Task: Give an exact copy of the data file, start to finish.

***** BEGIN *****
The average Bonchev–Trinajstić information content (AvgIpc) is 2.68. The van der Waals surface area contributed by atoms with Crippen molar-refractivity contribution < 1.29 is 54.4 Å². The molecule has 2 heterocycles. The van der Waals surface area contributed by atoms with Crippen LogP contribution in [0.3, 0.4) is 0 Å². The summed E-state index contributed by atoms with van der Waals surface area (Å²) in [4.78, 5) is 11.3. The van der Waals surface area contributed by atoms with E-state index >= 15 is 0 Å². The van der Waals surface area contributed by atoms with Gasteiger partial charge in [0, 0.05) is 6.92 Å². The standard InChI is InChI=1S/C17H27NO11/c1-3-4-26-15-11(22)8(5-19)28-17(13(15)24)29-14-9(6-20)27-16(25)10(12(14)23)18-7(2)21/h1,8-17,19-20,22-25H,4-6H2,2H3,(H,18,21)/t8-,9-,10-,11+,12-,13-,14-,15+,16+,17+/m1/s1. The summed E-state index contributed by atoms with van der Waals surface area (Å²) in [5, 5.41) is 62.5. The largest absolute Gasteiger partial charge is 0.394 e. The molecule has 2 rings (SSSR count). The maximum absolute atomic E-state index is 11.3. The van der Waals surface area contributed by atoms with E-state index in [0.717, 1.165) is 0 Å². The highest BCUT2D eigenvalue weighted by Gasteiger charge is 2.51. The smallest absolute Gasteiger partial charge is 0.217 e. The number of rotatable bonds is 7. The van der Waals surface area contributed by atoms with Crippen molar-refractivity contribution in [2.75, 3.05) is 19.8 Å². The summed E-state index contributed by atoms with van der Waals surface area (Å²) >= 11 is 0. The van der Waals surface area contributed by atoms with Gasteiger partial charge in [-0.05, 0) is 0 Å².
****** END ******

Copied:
The average Bonchev–Trinajstić information content (AvgIpc) is 2.68. The van der Waals surface area contributed by atoms with Crippen molar-refractivity contribution < 1.29 is 54.4 Å². The molecule has 2 heterocycles. The van der Waals surface area contributed by atoms with Crippen LogP contribution in [0.3, 0.4) is 0 Å². The summed E-state index contributed by atoms with van der Waals surface area (Å²) in [4.78, 5) is 11.3. The van der Waals surface area contributed by atoms with E-state index >= 15 is 0 Å². The van der Waals surface area contributed by atoms with Gasteiger partial charge in [0, 0.05) is 6.92 Å². The standard InChI is InChI=1S/C17H27NO11/c1-3-4-26-15-11(22)8(5-19)28-17(13(15)24)29-14-9(6-20)27-16(25)10(12(14)23)18-7(2)21/h1,8-17,19-20,22-25H,4-6H2,2H3,(H,18,21)/t8-,9-,10-,11+,12-,13-,14-,15+,16+,17+/m1/s1. The summed E-state index contributed by atoms with van der Waals surface area (Å²) in [5, 5.41) is 62.5. The largest absolute Gasteiger partial charge is 0.394 e. The molecule has 2 rings (SSSR count). The maximum absolute atomic E-state index is 11.3. The van der Waals surface area contributed by atoms with E-state index in [0.717, 1.165) is 0 Å². The highest BCUT2D eigenvalue weighted by Gasteiger charge is 2.51. The smallest absolute Gasteiger partial charge is 0.217 e. The number of rotatable bonds is 7. The van der Waals surface area contributed by atoms with Crippen molar-refractivity contribution in [2.75, 3.05) is 19.8 Å². The summed E-state index contributed by atoms with van der Waals surface area (Å²) >= 11 is 0. The van der Waals surface area contributed by atoms with Gasteiger partial charge in [-0.05, 0) is 0 Å².